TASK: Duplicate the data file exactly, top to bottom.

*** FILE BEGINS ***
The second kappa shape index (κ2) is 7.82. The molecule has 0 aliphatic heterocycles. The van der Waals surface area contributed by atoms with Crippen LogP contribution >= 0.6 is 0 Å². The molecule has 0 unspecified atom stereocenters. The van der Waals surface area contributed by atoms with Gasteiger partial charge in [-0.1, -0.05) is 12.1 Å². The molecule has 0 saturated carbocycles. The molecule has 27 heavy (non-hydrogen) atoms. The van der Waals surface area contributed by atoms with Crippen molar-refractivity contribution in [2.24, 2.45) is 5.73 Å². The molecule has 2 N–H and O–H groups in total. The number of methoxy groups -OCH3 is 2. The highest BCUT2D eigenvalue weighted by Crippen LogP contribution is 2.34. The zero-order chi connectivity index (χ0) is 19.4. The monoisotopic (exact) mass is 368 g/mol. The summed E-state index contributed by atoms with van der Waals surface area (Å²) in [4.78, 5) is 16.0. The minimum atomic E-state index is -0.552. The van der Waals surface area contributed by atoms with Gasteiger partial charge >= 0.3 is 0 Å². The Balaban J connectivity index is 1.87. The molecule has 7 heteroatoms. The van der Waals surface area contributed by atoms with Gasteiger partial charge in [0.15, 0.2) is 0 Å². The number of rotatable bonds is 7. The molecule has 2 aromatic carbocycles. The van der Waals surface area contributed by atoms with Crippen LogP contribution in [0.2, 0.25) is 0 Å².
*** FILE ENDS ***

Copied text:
The second kappa shape index (κ2) is 7.82. The molecule has 0 aliphatic heterocycles. The van der Waals surface area contributed by atoms with Crippen LogP contribution >= 0.6 is 0 Å². The molecule has 0 unspecified atom stereocenters. The van der Waals surface area contributed by atoms with Gasteiger partial charge in [-0.1, -0.05) is 12.1 Å². The molecule has 0 saturated carbocycles. The molecule has 27 heavy (non-hydrogen) atoms. The van der Waals surface area contributed by atoms with Crippen molar-refractivity contribution in [2.24, 2.45) is 5.73 Å². The molecule has 2 N–H and O–H groups in total. The number of methoxy groups -OCH3 is 2. The highest BCUT2D eigenvalue weighted by Crippen LogP contribution is 2.34. The zero-order chi connectivity index (χ0) is 19.4. The monoisotopic (exact) mass is 368 g/mol. The summed E-state index contributed by atoms with van der Waals surface area (Å²) in [4.78, 5) is 16.0. The minimum atomic E-state index is -0.552. The van der Waals surface area contributed by atoms with Gasteiger partial charge >= 0.3 is 0 Å². The Balaban J connectivity index is 1.87. The molecule has 7 heteroatoms. The van der Waals surface area contributed by atoms with Gasteiger partial charge in [0.15, 0.2) is 0 Å². The number of rotatable bonds is 7. The molecule has 2 aromatic carbocycles. The van der Waals surface area contributed by atoms with Crippen LogP contribution in [0.2, 0.25) is 0 Å².